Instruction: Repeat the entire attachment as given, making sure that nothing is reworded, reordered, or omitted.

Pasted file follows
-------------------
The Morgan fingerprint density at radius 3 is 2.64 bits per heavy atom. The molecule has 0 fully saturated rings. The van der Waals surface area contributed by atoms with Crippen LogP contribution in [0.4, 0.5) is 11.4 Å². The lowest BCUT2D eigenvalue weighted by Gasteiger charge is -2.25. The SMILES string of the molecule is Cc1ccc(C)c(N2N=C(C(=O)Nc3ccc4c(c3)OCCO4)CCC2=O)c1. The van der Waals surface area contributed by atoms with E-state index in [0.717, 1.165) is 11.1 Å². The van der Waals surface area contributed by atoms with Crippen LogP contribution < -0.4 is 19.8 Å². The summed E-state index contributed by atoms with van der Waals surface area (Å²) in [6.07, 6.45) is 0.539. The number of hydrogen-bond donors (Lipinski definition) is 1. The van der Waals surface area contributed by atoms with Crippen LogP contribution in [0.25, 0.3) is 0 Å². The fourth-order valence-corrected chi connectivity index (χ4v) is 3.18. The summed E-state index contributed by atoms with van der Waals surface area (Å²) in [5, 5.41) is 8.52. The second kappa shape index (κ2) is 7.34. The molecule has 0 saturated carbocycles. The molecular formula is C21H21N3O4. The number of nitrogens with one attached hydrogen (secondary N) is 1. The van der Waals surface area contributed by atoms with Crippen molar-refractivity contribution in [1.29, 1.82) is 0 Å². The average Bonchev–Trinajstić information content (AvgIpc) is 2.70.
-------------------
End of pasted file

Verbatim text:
The Morgan fingerprint density at radius 3 is 2.64 bits per heavy atom. The molecule has 0 fully saturated rings. The van der Waals surface area contributed by atoms with Crippen LogP contribution in [0.4, 0.5) is 11.4 Å². The lowest BCUT2D eigenvalue weighted by Gasteiger charge is -2.25. The SMILES string of the molecule is Cc1ccc(C)c(N2N=C(C(=O)Nc3ccc4c(c3)OCCO4)CCC2=O)c1. The van der Waals surface area contributed by atoms with E-state index in [0.717, 1.165) is 11.1 Å². The van der Waals surface area contributed by atoms with Crippen LogP contribution < -0.4 is 19.8 Å². The summed E-state index contributed by atoms with van der Waals surface area (Å²) in [6.07, 6.45) is 0.539. The number of hydrogen-bond donors (Lipinski definition) is 1. The van der Waals surface area contributed by atoms with Crippen LogP contribution in [0.25, 0.3) is 0 Å². The fourth-order valence-corrected chi connectivity index (χ4v) is 3.18. The summed E-state index contributed by atoms with van der Waals surface area (Å²) in [5, 5.41) is 8.52. The second kappa shape index (κ2) is 7.34. The molecule has 0 saturated carbocycles. The molecular formula is C21H21N3O4. The number of nitrogens with one attached hydrogen (secondary N) is 1. The van der Waals surface area contributed by atoms with Crippen molar-refractivity contribution in [1.29, 1.82) is 0 Å². The average Bonchev–Trinajstić information content (AvgIpc) is 2.70.